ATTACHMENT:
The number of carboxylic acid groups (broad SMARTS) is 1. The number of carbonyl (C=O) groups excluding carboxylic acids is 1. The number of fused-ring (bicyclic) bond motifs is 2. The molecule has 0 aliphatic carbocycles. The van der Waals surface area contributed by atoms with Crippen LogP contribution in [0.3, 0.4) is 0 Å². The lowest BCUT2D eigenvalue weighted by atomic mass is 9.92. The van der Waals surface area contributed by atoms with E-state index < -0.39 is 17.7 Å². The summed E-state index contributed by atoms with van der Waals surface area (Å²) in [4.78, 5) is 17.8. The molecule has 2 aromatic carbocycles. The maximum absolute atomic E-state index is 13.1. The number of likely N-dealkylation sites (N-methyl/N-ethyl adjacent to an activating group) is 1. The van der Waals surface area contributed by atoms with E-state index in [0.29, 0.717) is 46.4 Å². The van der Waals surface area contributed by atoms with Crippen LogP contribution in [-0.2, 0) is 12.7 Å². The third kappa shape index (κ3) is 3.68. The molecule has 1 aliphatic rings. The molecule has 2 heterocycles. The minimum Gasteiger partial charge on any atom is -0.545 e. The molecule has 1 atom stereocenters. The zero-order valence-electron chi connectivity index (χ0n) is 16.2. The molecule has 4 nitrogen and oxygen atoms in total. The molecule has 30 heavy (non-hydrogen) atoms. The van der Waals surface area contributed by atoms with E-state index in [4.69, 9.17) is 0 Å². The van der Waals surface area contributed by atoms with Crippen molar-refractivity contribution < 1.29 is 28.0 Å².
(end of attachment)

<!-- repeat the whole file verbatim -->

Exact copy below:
The number of carboxylic acid groups (broad SMARTS) is 1. The number of carbonyl (C=O) groups excluding carboxylic acids is 1. The number of fused-ring (bicyclic) bond motifs is 2. The molecule has 0 aliphatic carbocycles. The van der Waals surface area contributed by atoms with Crippen LogP contribution in [0.3, 0.4) is 0 Å². The lowest BCUT2D eigenvalue weighted by atomic mass is 9.92. The van der Waals surface area contributed by atoms with E-state index < -0.39 is 17.7 Å². The summed E-state index contributed by atoms with van der Waals surface area (Å²) in [4.78, 5) is 17.8. The molecule has 2 aromatic carbocycles. The maximum absolute atomic E-state index is 13.1. The number of likely N-dealkylation sites (N-methyl/N-ethyl adjacent to an activating group) is 1. The van der Waals surface area contributed by atoms with E-state index in [0.29, 0.717) is 46.4 Å². The van der Waals surface area contributed by atoms with Crippen LogP contribution in [-0.2, 0) is 12.7 Å². The third kappa shape index (κ3) is 3.68. The molecule has 1 aliphatic rings. The molecule has 2 heterocycles. The minimum Gasteiger partial charge on any atom is -0.545 e. The molecule has 1 atom stereocenters. The zero-order valence-electron chi connectivity index (χ0n) is 16.2. The molecule has 4 nitrogen and oxygen atoms in total. The molecule has 30 heavy (non-hydrogen) atoms. The van der Waals surface area contributed by atoms with E-state index in [4.69, 9.17) is 0 Å². The van der Waals surface area contributed by atoms with Crippen molar-refractivity contribution < 1.29 is 28.0 Å².